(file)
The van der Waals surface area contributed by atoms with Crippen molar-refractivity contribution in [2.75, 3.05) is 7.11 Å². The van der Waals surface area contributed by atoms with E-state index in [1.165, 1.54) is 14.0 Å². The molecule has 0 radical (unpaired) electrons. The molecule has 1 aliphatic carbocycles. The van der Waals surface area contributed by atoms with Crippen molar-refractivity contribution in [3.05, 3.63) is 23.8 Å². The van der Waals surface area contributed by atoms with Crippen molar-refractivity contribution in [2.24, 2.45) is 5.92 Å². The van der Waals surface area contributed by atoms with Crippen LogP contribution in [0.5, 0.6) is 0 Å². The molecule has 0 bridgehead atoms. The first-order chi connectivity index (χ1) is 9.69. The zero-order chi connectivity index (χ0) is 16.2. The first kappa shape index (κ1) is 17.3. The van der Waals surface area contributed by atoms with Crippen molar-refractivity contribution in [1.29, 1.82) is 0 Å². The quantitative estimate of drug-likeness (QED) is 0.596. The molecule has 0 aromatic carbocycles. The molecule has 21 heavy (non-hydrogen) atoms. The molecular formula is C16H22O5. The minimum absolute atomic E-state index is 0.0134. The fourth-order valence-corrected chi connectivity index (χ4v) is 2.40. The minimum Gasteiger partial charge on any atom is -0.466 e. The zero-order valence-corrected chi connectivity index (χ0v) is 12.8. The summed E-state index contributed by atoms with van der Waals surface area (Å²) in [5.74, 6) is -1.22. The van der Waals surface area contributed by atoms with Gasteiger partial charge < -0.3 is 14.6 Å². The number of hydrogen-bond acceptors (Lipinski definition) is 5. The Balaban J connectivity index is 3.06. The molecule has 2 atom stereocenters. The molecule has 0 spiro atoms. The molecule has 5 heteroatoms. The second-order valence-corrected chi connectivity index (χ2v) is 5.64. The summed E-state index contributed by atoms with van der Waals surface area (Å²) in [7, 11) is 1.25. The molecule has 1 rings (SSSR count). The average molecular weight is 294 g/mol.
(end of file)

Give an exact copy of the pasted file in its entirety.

The van der Waals surface area contributed by atoms with Crippen molar-refractivity contribution in [2.75, 3.05) is 7.11 Å². The van der Waals surface area contributed by atoms with E-state index in [1.165, 1.54) is 14.0 Å². The molecule has 0 radical (unpaired) electrons. The molecule has 1 aliphatic carbocycles. The van der Waals surface area contributed by atoms with Crippen molar-refractivity contribution in [3.05, 3.63) is 23.8 Å². The van der Waals surface area contributed by atoms with Crippen molar-refractivity contribution in [2.24, 2.45) is 5.92 Å². The van der Waals surface area contributed by atoms with Crippen LogP contribution in [0.5, 0.6) is 0 Å². The molecule has 0 bridgehead atoms. The first-order chi connectivity index (χ1) is 9.69. The zero-order chi connectivity index (χ0) is 16.2. The first kappa shape index (κ1) is 17.3. The van der Waals surface area contributed by atoms with Crippen molar-refractivity contribution in [1.29, 1.82) is 0 Å². The quantitative estimate of drug-likeness (QED) is 0.596. The molecule has 0 aromatic carbocycles. The molecule has 21 heavy (non-hydrogen) atoms. The molecular formula is C16H22O5. The minimum absolute atomic E-state index is 0.0134. The fourth-order valence-corrected chi connectivity index (χ4v) is 2.40. The minimum Gasteiger partial charge on any atom is -0.466 e. The zero-order valence-corrected chi connectivity index (χ0v) is 12.8. The summed E-state index contributed by atoms with van der Waals surface area (Å²) in [5.74, 6) is -1.22. The van der Waals surface area contributed by atoms with Gasteiger partial charge < -0.3 is 14.6 Å². The number of hydrogen-bond acceptors (Lipinski definition) is 5. The Balaban J connectivity index is 3.06. The molecule has 2 atom stereocenters. The molecule has 0 spiro atoms. The molecule has 5 heteroatoms. The second-order valence-corrected chi connectivity index (χ2v) is 5.64. The summed E-state index contributed by atoms with van der Waals surface area (Å²) in [7, 11) is 1.25. The molecule has 1 rings (SSSR count). The average molecular weight is 294 g/mol.